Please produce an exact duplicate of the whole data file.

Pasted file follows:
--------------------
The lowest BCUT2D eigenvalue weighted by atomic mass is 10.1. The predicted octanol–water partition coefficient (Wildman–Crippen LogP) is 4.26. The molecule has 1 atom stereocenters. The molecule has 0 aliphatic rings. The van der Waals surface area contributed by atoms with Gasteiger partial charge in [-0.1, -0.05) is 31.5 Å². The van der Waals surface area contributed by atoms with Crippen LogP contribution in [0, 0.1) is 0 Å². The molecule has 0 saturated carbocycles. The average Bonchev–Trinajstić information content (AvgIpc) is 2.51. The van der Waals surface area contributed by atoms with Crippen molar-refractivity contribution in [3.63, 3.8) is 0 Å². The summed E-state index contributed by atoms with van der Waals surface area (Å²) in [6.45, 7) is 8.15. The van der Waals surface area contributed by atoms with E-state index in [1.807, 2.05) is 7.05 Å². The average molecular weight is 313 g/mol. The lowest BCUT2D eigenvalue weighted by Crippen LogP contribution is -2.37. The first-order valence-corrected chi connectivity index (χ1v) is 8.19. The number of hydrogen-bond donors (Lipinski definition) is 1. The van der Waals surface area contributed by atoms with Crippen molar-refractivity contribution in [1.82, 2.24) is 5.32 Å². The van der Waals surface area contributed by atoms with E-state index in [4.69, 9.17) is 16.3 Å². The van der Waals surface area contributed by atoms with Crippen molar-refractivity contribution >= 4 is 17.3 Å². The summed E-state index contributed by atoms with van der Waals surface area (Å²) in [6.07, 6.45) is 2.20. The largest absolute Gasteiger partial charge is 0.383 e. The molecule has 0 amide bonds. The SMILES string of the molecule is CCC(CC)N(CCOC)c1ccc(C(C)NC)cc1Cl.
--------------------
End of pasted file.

The lowest BCUT2D eigenvalue weighted by atomic mass is 10.1. The predicted octanol–water partition coefficient (Wildman–Crippen LogP) is 4.26. The molecule has 1 atom stereocenters. The molecule has 0 aliphatic rings. The van der Waals surface area contributed by atoms with Gasteiger partial charge in [-0.1, -0.05) is 31.5 Å². The van der Waals surface area contributed by atoms with Crippen LogP contribution in [0, 0.1) is 0 Å². The molecule has 0 saturated carbocycles. The average Bonchev–Trinajstić information content (AvgIpc) is 2.51. The van der Waals surface area contributed by atoms with Crippen molar-refractivity contribution in [3.63, 3.8) is 0 Å². The summed E-state index contributed by atoms with van der Waals surface area (Å²) in [6.45, 7) is 8.15. The van der Waals surface area contributed by atoms with E-state index in [1.807, 2.05) is 7.05 Å². The average molecular weight is 313 g/mol. The lowest BCUT2D eigenvalue weighted by Crippen LogP contribution is -2.37. The first-order valence-corrected chi connectivity index (χ1v) is 8.19. The number of hydrogen-bond donors (Lipinski definition) is 1. The van der Waals surface area contributed by atoms with Crippen molar-refractivity contribution in [1.82, 2.24) is 5.32 Å². The van der Waals surface area contributed by atoms with E-state index in [4.69, 9.17) is 16.3 Å². The van der Waals surface area contributed by atoms with Crippen molar-refractivity contribution >= 4 is 17.3 Å². The summed E-state index contributed by atoms with van der Waals surface area (Å²) in [6.07, 6.45) is 2.20. The largest absolute Gasteiger partial charge is 0.383 e. The molecule has 0 amide bonds. The SMILES string of the molecule is CCC(CC)N(CCOC)c1ccc(C(C)NC)cc1Cl.